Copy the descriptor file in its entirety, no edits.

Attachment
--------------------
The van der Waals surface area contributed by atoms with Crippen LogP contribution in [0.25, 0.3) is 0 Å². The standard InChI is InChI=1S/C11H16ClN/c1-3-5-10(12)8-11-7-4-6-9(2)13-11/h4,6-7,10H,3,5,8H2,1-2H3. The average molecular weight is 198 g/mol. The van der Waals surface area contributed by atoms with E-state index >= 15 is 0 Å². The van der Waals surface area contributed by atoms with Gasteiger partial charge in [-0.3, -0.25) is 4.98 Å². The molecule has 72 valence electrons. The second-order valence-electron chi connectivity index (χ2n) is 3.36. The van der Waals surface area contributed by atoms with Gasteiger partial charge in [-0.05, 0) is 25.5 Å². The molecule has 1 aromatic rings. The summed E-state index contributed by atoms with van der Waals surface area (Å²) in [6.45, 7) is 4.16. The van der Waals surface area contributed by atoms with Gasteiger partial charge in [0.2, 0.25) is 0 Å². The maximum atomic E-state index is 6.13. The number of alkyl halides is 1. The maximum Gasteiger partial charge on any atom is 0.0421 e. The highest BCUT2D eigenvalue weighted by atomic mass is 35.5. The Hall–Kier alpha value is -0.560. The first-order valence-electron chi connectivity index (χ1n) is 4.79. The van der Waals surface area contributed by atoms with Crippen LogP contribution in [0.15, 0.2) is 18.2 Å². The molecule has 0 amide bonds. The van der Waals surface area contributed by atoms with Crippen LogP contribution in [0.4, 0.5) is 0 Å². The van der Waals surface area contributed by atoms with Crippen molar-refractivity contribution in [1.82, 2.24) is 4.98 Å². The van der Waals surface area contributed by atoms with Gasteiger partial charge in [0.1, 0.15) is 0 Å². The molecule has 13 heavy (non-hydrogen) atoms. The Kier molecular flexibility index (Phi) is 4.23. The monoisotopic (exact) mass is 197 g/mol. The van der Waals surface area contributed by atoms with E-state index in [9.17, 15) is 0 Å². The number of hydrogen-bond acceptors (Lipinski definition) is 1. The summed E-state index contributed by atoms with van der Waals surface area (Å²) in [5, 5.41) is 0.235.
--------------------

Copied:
The van der Waals surface area contributed by atoms with Crippen LogP contribution in [0.25, 0.3) is 0 Å². The standard InChI is InChI=1S/C11H16ClN/c1-3-5-10(12)8-11-7-4-6-9(2)13-11/h4,6-7,10H,3,5,8H2,1-2H3. The average molecular weight is 198 g/mol. The van der Waals surface area contributed by atoms with E-state index >= 15 is 0 Å². The van der Waals surface area contributed by atoms with Gasteiger partial charge in [-0.3, -0.25) is 4.98 Å². The molecule has 72 valence electrons. The second-order valence-electron chi connectivity index (χ2n) is 3.36. The van der Waals surface area contributed by atoms with Gasteiger partial charge in [-0.05, 0) is 25.5 Å². The molecule has 1 aromatic rings. The summed E-state index contributed by atoms with van der Waals surface area (Å²) in [6.45, 7) is 4.16. The van der Waals surface area contributed by atoms with Gasteiger partial charge in [0.2, 0.25) is 0 Å². The maximum atomic E-state index is 6.13. The number of alkyl halides is 1. The maximum Gasteiger partial charge on any atom is 0.0421 e. The highest BCUT2D eigenvalue weighted by atomic mass is 35.5. The Hall–Kier alpha value is -0.560. The first-order valence-electron chi connectivity index (χ1n) is 4.79. The van der Waals surface area contributed by atoms with Crippen LogP contribution in [0.15, 0.2) is 18.2 Å². The molecule has 0 amide bonds. The van der Waals surface area contributed by atoms with Crippen LogP contribution in [0.4, 0.5) is 0 Å². The van der Waals surface area contributed by atoms with Crippen molar-refractivity contribution in [1.82, 2.24) is 4.98 Å². The van der Waals surface area contributed by atoms with Gasteiger partial charge in [0.1, 0.15) is 0 Å². The molecule has 13 heavy (non-hydrogen) atoms. The Kier molecular flexibility index (Phi) is 4.23. The monoisotopic (exact) mass is 197 g/mol. The van der Waals surface area contributed by atoms with E-state index in [9.17, 15) is 0 Å². The number of hydrogen-bond acceptors (Lipinski definition) is 1. The summed E-state index contributed by atoms with van der Waals surface area (Å²) in [5, 5.41) is 0.235.